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Effect of aqueous and ethanol leaf extracts of Eriosema psoraleoides on some oxidative stress parameters was investigated in normal and alloxan-induced diabetic rats. Phytochemical composition, acute toxicity screening of the two extracts was carried out. A dose of 200 mg/kg and 400 mg/kg of aqueous and ethanol extracts was given orally daily, for four days to the alloxan-induced diabetic rats. Plasma blood glucose concentrations were determined daily for one week. At the end of one week the animals were sacrificed and blood samples were taken from all the groups for the determination of some biochemical and haematological parameters. Preliminary photochemical screening of the two extracts revealed the presence of flavonoids, alkaloids, glycosides, steroids, reducing sugars, resins, tannins and saponins. Acute oxidative stress and diabetes were induced in the rats using alloxan monohydrate (130 mg/kg body weight). The acute toxicity (LD50) was 5000 mg/kg and 2900 mg/kg body weight for aqueous and ethanol extract of Eriosema psoraleoides respectively.

The data were compared statistically by using one-way analysis of variance with repeated measures and one-way analysis of variance (ANOVA). Treatment with the extracts as well as glibenclamide had no significant (P>0.05) effect on body weights of alloxan-induced diabetic rats. The extracts and glibenclamide produced significant (P<0.05) decrease in blood glucose concentrations in alloxan-induced diabetic rats. However, the extracts produced significant (P<0.05) increase in RBC, WBC, Neutrophlis, Lymphocytes and monocytes but do not have significant (P>0.05) effect on haemoglobin concentration. Administration of the extracts showed significant (P<0.05) decrease in TC, TG, HDL, LDL, MDA concentrations and SOD and CAT activities in diabetic rat when compared with diabetic untreated rats. The extracts had no significant (P>0.05) decrease on protein, GSH and Vitamin C concentrations in all the diabetic rats treated. Diabetic rats treated with glibenclamide showed significant (P<0.05) decrease in LDL, Protien, MDA concentrations and in the activity of SOD in diabetic treated rats when compared with diabetic untreated rats. The observed anti-diabetic property of the extracts suggests that Eriosema psoraleoides could be used in the management of diabetes. The active principles in the extracts might have insulin like activity, stimulating increase in peripheral glucose consumption as well as protection against oxidative damage.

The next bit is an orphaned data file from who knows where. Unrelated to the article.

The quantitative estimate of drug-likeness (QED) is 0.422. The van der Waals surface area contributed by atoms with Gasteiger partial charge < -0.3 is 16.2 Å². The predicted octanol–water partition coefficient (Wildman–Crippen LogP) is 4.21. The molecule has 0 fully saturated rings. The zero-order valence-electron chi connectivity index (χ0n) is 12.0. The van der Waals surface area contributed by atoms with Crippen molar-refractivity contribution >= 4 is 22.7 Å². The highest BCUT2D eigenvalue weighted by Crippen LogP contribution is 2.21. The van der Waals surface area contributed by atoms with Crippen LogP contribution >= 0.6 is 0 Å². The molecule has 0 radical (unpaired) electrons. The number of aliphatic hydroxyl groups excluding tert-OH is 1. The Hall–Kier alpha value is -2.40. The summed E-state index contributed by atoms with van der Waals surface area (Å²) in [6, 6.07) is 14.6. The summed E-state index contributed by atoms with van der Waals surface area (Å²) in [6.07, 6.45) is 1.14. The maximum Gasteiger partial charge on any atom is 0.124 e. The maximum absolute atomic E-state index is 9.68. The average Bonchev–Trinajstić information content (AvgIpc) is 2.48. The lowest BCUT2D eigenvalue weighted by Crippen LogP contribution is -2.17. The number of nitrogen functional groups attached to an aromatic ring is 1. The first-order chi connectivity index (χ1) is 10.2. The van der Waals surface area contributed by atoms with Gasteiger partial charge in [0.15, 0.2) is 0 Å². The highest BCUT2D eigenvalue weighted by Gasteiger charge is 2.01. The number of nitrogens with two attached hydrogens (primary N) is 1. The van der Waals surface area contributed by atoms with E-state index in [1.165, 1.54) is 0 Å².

Over the years, medicinal plants are widely used in the management of diseases all over the world (Adewunmi and Ojewole 2004). Historically, the use of medicinal plants is as old as mankind and medicine. In Nigeria, several thousands of plant species have been claimed to possess medicinal properties and are employed in the treatment of many ailments (Okigbo and Mmeka, 2006). Diabetes mellitus is a disease that is associated with common metabolic disorder resulting from defects in insulin secretion, insulin action or both; it is characterized by hyperglycemia often accompanied by glycosuria, polydipsia, and polyuria (Celik et al., 2002; ADA, 2005). In diabetes, persistent hyperglycemia causes increased production of free radicals especially reactive oxygen species (ROS), for all tissues from glucose auto-oxidation and protein glycosylation (Aragno et al., 1999; Bonnefont et al., 2000).

These radicals are. However, several conditions are known to disturb the balance between ROS production and cellular defense mechanisms (Moussa, 2008). This imbalance can result in cell dysfunction and destruction resulting in tissue injury. The increase in the levels of ROS in diabetes could be due to increased production of free radicals and or decreased destruction of free radicals by nonenzymic and enzymic catalase (CAT), glutathione peroxidase (GSH-Px), and superoxide dismutase (SOD) antioxidants (Moussa, 2008). The levels of these antioxidant enzymes critically influence the susceptibility of various tissues to oxidative stress and are associated with the development of complications in diabetes (Moussa, 2008). In recent times, report from medicinal plants research indicates that extracts from plants are able to mop up ROS and reduce the effect of oxidative stress and its complications (Ceriello, 2000).